About the author: Jennifer Smith Gray lives, works, and writes in the Scarborough Bluffs area of Toronto. Much of the inspiration for her writing comes from memories of her time in Northern Ontario, where she was born and lived before heading south years ago. Jennifer’s work has been shortlisted for the FreeFall Magazine Annual Prose Contest, and published in Birkensnake 6 and CommuterLit. There is more at www.jennifersmithgray.com.
You have love in places I can’t describe. I need you.
Every widow has a visceral metaphor to describe the psychological traumas of our loss. Perhaps it’s as simple as our hearts being ripped from our chests or good, solid punches in the gut. For me, it was like every bit of skin had been burned off my body in an instant, the entire remaining surface just nerves and blood vessels, nothing but pulsations and a constant wail of sensations that never wavered and became its own numbness. I spent more than a few months on the couch, smoking pot, watching Bravo, and eating one organic chicken pot pie per day just so I could tell anyone who asked I was eating.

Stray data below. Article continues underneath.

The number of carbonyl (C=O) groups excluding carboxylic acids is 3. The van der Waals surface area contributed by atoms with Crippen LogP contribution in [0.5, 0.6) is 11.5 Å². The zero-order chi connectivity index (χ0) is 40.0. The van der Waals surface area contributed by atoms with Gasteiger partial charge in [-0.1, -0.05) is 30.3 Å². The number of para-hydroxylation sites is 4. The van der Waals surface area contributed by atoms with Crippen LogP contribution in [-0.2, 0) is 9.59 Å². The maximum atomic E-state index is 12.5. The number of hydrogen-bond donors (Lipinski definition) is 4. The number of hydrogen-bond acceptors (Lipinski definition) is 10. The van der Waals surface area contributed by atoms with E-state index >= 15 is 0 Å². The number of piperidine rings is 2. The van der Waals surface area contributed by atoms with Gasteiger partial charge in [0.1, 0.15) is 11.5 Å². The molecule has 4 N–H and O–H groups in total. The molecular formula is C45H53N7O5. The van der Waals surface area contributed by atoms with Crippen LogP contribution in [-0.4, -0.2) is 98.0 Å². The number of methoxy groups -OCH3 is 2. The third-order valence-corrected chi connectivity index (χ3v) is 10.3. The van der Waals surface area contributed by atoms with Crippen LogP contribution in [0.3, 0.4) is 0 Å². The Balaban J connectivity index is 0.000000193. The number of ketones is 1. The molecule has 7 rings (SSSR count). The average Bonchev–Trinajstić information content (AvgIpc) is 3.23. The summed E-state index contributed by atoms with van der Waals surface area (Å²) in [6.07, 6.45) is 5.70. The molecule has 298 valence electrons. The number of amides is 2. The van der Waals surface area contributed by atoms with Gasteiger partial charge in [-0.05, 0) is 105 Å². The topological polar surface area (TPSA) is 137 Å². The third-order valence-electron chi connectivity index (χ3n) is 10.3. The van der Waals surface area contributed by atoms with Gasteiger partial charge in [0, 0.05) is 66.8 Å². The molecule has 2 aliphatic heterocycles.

And I listened to this song on repeat. Spotify reminded me when they released my end-of-decade statistics. This was my top song of 2016. Gary, my husband, was alive for the first half of the year. For the other half, he was not.
I just want to let you know I love you. Don’t ever let go.
I don’t remember finding the song. This is actually the third version of it, the first having been released by Austrian EDM duo Klangkarussel on Soundcloud in 2011. The second, released in 2013, featured vocals by British singer Will Heard, a livelier, funkier version that feels like watching a breaking sunrise after an all-night rave in the 1990s. The version that vibrates most in my mind is this third one, released in 2015 with vocals by American Jaymes Young.
It’s icy. It’s harder. It throbs just like the exposed sinews of what remained of my body, my mind an insensate scream mirroring the song’s synthetic undulations. I welcomed the song not for making me feel better but for encasing me in its echoes, helping to shield me from a world that continued to rush even though Gary, and I, had been stilled.